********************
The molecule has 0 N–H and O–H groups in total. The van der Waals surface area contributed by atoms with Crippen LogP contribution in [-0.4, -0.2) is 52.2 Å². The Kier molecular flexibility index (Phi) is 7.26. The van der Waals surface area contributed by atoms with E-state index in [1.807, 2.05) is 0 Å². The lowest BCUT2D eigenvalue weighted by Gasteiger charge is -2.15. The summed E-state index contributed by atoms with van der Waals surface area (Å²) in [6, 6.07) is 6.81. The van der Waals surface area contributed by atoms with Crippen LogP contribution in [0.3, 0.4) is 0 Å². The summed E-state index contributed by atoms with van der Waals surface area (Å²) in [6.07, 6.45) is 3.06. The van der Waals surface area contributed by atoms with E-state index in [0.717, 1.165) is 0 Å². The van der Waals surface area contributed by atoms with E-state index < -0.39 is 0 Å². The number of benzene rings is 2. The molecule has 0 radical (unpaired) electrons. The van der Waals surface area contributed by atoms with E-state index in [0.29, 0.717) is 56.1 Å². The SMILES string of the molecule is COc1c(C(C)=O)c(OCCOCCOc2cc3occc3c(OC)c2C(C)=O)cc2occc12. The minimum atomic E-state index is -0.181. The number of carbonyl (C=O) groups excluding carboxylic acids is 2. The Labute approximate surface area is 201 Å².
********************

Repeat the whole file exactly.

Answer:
The molecule has 0 N–H and O–H groups in total. The van der Waals surface area contributed by atoms with Crippen LogP contribution in [-0.4, -0.2) is 52.2 Å². The Kier molecular flexibility index (Phi) is 7.26. The van der Waals surface area contributed by atoms with E-state index in [1.807, 2.05) is 0 Å². The lowest BCUT2D eigenvalue weighted by Gasteiger charge is -2.15. The summed E-state index contributed by atoms with van der Waals surface area (Å²) in [6, 6.07) is 6.81. The van der Waals surface area contributed by atoms with Crippen LogP contribution in [0.3, 0.4) is 0 Å². The summed E-state index contributed by atoms with van der Waals surface area (Å²) in [6.07, 6.45) is 3.06. The van der Waals surface area contributed by atoms with E-state index in [0.717, 1.165) is 0 Å². The van der Waals surface area contributed by atoms with E-state index < -0.39 is 0 Å². The number of benzene rings is 2. The molecule has 0 radical (unpaired) electrons. The van der Waals surface area contributed by atoms with E-state index in [0.29, 0.717) is 56.1 Å². The SMILES string of the molecule is COc1c(C(C)=O)c(OCCOCCOc2cc3occc3c(OC)c2C(C)=O)cc2occc12. The minimum atomic E-state index is -0.181. The number of carbonyl (C=O) groups excluding carboxylic acids is 2. The Labute approximate surface area is 201 Å².